The Mission Reach was designed in such a way that the complex engineering principles and construction techniques that were used to maximize the flood conveyance of the channel while minimizing erosion are all largely hidden from public view by the attractive native vegetation of the ecosystem restoration aspects of the project. What can easily go unnoticed by visitors to the Mission Reach is that an enormous amount of engineering effort went into determine how many, of what types, and where could all the new 22,000+ native trees and woody vegetation be planted. This significant planning and construction effort was done to ensure the proper conveyance of flood water while maximizing the restoration of the Mission Reach ecosystem to a more natural and native habitat.
Managing an ecosystem restoration project effectively can be tedious and hard work, but the benefits of the Mission Reach are certainly worth the effort! The River Authority’s Watershed & Park Operations staff uses adaptive management techniques to maintain the Mission Reach. Basically, this means we attempt to adapt our operations to what nature provides us as the ecosystem restoration process matures over time. While adaptive management is a less rigid approach, our maintenance of the Mission Reach is still ultimately confined by the regulatory requirements of the federal government.
Prescribed burns are used, along with other methods, to properly maintain the Mission Reach.
The Watershed & Park Operations staff uses a variety of vegetation control procedures as part of our adaptive management approach to maintain the Mission Reach. This includes labor-intensive work done by hand, mechanical removal, prescribed burns, and stem removal.
Stem Density Removal
The current stem density removal effort aims to preserve the trees originally planted as part of the ecosystem restoration project while focusing on removing the additional volunteer trees and woody vegetation that arrived on their own since the opening of the project. The River Authority’s engineering staff utilized the most up-to-date floodplain maps along with other engineering software and on-the-ground evaluations to review the vegetation zones along the Mission Reach and update stem density values for stem count per acre that must be achieved to maintain the project’s top federal priority, which is flood protection. These maps show areas that were determined to be the highest priority for the tree removal, and they are what our Watershed & Park Operations staff are using to determine where and how many stems to remove.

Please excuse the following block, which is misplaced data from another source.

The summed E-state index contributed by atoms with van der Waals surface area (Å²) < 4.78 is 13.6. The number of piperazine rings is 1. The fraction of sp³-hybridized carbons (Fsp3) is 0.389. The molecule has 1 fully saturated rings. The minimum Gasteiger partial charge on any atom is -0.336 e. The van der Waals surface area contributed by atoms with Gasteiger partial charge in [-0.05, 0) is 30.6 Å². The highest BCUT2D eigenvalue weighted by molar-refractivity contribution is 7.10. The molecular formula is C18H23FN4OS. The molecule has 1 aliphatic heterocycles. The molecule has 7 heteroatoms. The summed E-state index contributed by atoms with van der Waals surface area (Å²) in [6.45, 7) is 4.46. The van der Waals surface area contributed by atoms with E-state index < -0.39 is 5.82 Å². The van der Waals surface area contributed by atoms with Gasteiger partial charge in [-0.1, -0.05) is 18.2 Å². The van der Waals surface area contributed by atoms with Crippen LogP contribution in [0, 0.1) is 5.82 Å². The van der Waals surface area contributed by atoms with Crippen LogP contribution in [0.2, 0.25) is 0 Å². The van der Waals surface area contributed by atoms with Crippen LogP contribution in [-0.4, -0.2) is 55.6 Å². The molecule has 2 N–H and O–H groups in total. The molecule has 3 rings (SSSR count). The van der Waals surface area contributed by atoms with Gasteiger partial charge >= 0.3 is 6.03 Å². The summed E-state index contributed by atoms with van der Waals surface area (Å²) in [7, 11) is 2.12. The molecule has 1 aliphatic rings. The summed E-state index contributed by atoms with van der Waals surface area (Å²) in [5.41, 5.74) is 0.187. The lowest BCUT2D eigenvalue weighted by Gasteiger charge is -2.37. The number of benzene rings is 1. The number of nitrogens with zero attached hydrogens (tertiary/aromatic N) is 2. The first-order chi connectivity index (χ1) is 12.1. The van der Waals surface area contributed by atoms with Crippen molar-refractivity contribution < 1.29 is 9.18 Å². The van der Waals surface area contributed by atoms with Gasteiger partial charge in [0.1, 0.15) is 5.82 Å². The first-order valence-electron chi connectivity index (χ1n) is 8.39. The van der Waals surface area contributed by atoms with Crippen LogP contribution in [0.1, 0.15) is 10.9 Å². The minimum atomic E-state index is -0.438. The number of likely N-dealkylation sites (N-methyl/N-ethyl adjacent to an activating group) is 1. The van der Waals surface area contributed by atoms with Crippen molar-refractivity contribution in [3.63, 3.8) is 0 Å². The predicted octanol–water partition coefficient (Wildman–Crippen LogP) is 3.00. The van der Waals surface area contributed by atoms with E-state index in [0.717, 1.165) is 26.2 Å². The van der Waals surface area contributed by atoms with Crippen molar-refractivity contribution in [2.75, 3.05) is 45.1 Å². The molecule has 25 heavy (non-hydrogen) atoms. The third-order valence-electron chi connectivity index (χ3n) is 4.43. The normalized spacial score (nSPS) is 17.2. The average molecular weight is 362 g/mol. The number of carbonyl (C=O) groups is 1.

Engineering map showing the acceptable number of stems per acre to maintain flood protection.
Trees are being removed from these areas to meet the regulatory requirements of the USACE and FEMA. A majority (90%) of the trees removed from these areas are “volunteers” that started to grow independently and were not planted as part of the Mission Reach project. The stem density removal work is using a combination of mechanical and hand labor for the removal including two forestry mulchers (mechanical) and hand removal where required at the water’s edge. All the material is being mulched and left onsite to facilitate the quick recovery of the grassland restoration. Roots will remain in place for bank stabilization, and upon completion, remedial seeding and live planting will take place to expedite the grassland restoration.
Mechanical method being used to conduct the stem density removal effort.
These areas area being restored to a native grassland prairie habitat and will contain minimal woody vegetation to ensure the proper conveyance of floodwaters, meeting the project’s primary objective. This grassland vegetation is also an important part of the project’s habitat diversity, and even without stems, these areas will continue to support avian migration, other wildlife, and the ecosystem restoration goals of the overall project.
The River Authority conducted similar stem density removal work in other areas of the Mission Reach in the Fall of 2020, and the photos below demonstrate how quickly the grassland restoration can grow.
Before: Stem density removal work completed along the Mission Reach in Fall 2020.
After: Spring 2021, just months after the 2020/21 stem density removal effort.
We greatly appreciate the questions and comments that have been generated by this maintenance work. To us, it shows the public cares deeply about the Mission Reach’s ecosystem restoration. The River Authority shares that passion, from our board of directors, through our scientists, engineers, and other office staff, to the talented operations staff who care for the project each day. As the River Authority’s mission states, we are committed to safe, clean, and enjoyable creeks and rivers. We remain committed to continuing that delicate balance between flood conveyance (i.e., safe), ecosystem restoration (i.e., clean), and recreation (i.e., enjoyable) that has made the global award-winning Mission Reach project beloved by residents and envied by communities around the world.